New answers tagged

1

First you need to define the operator whose eigenvalues are j. As your avatar invites me to, I skip the fine formal fussing and just calculate instead. Such operators are routine, e.g., Curtright and Zachos (1990) PhysLettB243. For the Casimir $\vec J \cdot \vec J$, with eigenvalues j(j+1), define $$ L_0\equiv \frac{\sqrt{1+4\vec J \cdot \vec J}-1}{2}, $$ ...


0

The force vector acting in the ball by the cue is a sum of a normal and a friction one. If there were no friction between cue and ball, that would follow a straight line to the right, without spinning. The friction force is to the left. Its is certainly small for that material, so the composite force is to the right. If the kick is just above the ball ...


0

The spin of the red ball has two components: the clockwise you mention, and the forward roll. Imagine the red ball is not moving forward but only spins clockwise, as you draw. You then roll it forward by a quarter revolution. Now it will role to the left. This is what gives the left curving.


4

No the angular momentum of the particle would remain zero (it is still a constant of motion). The angular velocity of the particle, on the other hand, would steadily increase as the particle approaches the Kerr black hole (i.e. the Newtonian relationship between angular momentum and angular velocity does not hold in GR!) Note that the frame dragging does ...


0

Angular Acceleration is not the same as Translation Acceleration. Translational Acceleration in an object cannot come without any external force, but the angular acceleration in an object may come without any external torque. External torque is NOT the only source of angular acceleration. Angular acceleration in a rotating body may come even when the moment ...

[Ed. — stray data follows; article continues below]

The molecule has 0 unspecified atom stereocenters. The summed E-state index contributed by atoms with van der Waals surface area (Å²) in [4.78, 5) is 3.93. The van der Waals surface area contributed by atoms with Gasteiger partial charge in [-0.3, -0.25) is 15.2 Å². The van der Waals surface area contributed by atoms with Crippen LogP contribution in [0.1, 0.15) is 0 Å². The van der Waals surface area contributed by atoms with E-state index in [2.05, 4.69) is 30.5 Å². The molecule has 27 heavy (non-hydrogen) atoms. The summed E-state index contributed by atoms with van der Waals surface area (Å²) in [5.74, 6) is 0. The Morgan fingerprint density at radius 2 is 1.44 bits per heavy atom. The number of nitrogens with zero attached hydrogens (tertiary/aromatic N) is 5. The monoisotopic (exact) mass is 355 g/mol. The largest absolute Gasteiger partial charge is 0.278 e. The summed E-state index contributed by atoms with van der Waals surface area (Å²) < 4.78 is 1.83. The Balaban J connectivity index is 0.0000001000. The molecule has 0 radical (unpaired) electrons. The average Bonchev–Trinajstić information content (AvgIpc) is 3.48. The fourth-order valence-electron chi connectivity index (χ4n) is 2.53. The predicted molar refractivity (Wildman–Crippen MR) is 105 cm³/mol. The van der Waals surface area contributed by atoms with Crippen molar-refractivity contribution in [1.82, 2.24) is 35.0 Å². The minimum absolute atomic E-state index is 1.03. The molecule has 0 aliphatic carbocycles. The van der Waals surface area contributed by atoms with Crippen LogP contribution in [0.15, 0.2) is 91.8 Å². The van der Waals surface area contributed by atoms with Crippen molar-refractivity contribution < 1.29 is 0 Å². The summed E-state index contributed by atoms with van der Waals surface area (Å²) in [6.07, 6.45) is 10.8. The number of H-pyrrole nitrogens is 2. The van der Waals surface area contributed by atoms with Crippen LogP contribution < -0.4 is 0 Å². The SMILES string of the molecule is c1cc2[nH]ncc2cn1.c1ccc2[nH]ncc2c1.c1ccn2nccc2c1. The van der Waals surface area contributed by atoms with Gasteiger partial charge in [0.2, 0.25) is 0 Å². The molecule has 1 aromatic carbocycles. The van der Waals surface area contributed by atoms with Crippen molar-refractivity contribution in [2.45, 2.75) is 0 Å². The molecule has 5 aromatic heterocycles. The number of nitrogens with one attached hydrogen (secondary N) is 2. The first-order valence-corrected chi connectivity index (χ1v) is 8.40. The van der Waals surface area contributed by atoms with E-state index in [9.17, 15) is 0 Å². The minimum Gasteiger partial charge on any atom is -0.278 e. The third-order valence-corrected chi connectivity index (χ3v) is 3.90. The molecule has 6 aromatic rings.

2

A more mathematical way to think of it is that there are two relevant vectors: the initial velocity $\vec v$ and the initial acceleration $\vec a$. These span a two dimensional subspace (regardless of the number of dimensions in the full space). The solution will stay within this subspace. There is the degenerate case when $\vec v$ and $\vec a$ are not ...


3

As answered elsewhere, yes, the motion is confined to a plane. For me, analogy to cross products is less intuitive in higher dimensions. What makes it planar? Force dictates the second derivative. You always have a second order differential equation. All solutions to "nice" second order differential equations are defined by two functions. Below is a kinda-...


4

Tesseract's answer is correct. More conceptually, in general dimensions the angular momentum is what is known as a "two-form", which you can think of a plane with a magnitude and orientation of in-plane rotation. This works in any dimension, and in any dimension the conservation of this plane means that motion under a central force is confined to that plane. ...